Hang these outdoors; most are designed to withstand the weather. Make sure that they are visible, but not too obvious. Remember, you are tricking people into thinking that your home will record them if they break in.

Subtly Spike Your Fence

Small spikes are installed on top of a concrete fence to prevent people from climbing over it.
Lucy Wilson/Pinterest
Lucy Wilson/Pinterest

If you’re worried that burglars will hop over your fence, install a spike system. These do not have to be ugly barbed wire. Instead, put subtle, hard-to-see spiked mats on top of your fence.

You can buy these spiked mats from Amazon or Walmart. They come in a variety of colors and sizes; choose one that will blend into the fence. Anyone who tries to climb the fence will receive an unpleasant surprise. As a bonus, these spikes also deter birds.

Store Valuable Items In Unassuming Places

A person takes money and a bracelet out of a fake outlet.
Елена Окти/Pinterest
Елена Окти/Pinterest

If you were a burglar, where would you search for valuables: in a safe, or in a soup can? Probably the safe. If you do not have a locked box for your valuables, place them in unassuming spots that a criminal would never suspect.

Empty food cans, socks, fake outlets, boxes of laundry soap, empty lotion containers, or a box with a plain label are all good places. As long as you know where your valuables are, they will be safe.

Hang A Mirror Near Your Front Door

A circular mirror hangs to the right of the front door.
Barbara Wyche/Pinterest
Barbara Wyche/Pinterest

Have you ever wondered why you can see yourself on the TV when you walk into a grocery store? That’s because reflections prevent theft, according to behavioral scientist Robert Cialdini.

Mirrors signal to people that they are not trusted. When people see themselves, they act more self-aware and socially acceptable. Several studies have been done on mirrors and reflective CCTV footage. Although this is not foolproof, it might arouse suspicion that your home is monitored because the homeowners do not trust strangers.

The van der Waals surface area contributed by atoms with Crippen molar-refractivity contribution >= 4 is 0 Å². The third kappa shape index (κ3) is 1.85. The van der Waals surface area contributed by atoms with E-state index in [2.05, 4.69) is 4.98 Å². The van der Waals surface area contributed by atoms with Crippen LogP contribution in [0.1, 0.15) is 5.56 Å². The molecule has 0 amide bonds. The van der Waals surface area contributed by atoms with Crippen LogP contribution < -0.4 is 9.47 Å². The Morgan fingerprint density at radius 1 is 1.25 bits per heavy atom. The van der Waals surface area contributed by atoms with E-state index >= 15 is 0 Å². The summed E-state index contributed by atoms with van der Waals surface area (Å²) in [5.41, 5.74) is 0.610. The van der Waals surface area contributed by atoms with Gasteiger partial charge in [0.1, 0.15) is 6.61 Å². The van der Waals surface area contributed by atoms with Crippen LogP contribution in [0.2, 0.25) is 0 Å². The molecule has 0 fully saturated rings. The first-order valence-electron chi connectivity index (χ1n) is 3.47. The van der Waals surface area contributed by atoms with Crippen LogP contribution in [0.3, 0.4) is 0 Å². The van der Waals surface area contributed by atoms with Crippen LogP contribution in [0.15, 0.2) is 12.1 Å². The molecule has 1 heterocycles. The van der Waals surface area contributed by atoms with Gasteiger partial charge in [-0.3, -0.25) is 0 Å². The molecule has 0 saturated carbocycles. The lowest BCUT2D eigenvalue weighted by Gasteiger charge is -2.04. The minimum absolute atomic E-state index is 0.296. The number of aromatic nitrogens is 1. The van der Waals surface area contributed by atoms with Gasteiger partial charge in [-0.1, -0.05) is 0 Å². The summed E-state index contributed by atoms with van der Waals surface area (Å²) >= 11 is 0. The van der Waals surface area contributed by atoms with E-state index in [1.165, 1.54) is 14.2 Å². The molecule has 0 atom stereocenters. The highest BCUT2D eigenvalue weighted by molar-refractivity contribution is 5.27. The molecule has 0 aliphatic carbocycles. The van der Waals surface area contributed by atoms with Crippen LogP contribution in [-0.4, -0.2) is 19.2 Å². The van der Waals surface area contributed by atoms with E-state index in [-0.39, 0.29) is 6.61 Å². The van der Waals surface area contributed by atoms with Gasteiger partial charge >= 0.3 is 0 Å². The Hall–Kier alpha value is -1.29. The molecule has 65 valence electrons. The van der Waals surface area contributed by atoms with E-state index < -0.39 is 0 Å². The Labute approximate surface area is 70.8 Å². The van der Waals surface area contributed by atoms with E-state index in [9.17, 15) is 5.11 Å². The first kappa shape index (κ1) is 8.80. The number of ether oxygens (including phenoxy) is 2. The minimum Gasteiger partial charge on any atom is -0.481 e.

Turn Your Lights Off Before Leaving (Yes, Really)

Sun shines through an open window into a dark room.
Anne Nygård/Unsplash
Anne Nygård/Unsplash

When people go on vacation, many will leave lights on to mimic someone being home. But this can backfire, according to Samantha Nolan, a Citywide Neighborhood Watch trainer. “[They actually attract burglars,” she told NPR, “because if you’re home, you’re going to turn the lights off and it signals there’s somebody home.”

Instead, you can ask a trusted neighbor to check on your home turn the lights on and off as if someone was living there.

Put The Lights Or TV On A Timer

A house is lit at night.
Quick Image/Construction Photography/Avalon/Getty Images
Quick Image/Construction Photography/Avalon/Getty Images

When you’re away, activate a light timer. These timers are easy to install, and they can turn the lights on and off whenever you’d like. When the lights turn on and off, burglars will think that somebody is home.

Light timers typically sell for under $20. After you install it, you can set which times you want the lights to turn on and off. Some people do the same technique for the TV, although this can cost more.

Activate Security Between 10 A.M. And 3 P.M.

A man peeks outside of the window by moving the blinds.
Cody Doherty/Unsplash
Cody Doherty/Unsplash

Most burglaries happen at night, right? Wrong. According to Jacksonville State University, most burglaries occur between 10:00 a.m. and 3:00 p.m. This is when most adults are out at work and most kids are at school.

This is when you should activate security systems and alarms. If you do not have these devices, make it seem like somebody is home. Keep the TV or radio on, or install light timers. Also, keep in mind that most break-ins occur in summer.

Brace The Front Door

A door security bar is propped between the door knob and floor.
reddit/u/ramonchek
reddit/u/ramonchek

A door brace is a device that prevents the door from opening, even if it is unlocked. Some braces are attached to the bottom of the door. Even if you try to push the door open, the brace will prevent you from doing so.

To save money, you can make your own door brace. Grab a curtain rod, stilt, walking stick, old pipe. Lodge it between the floor and the door handle. Do this at night or when you feel unsafe.

Protect Your Garage’s Emergency Release Cord

A person pulls their garage's emergency release cord.
@OverheadDoorOpe/Twitter
@OverheadDoorOpe/Twitter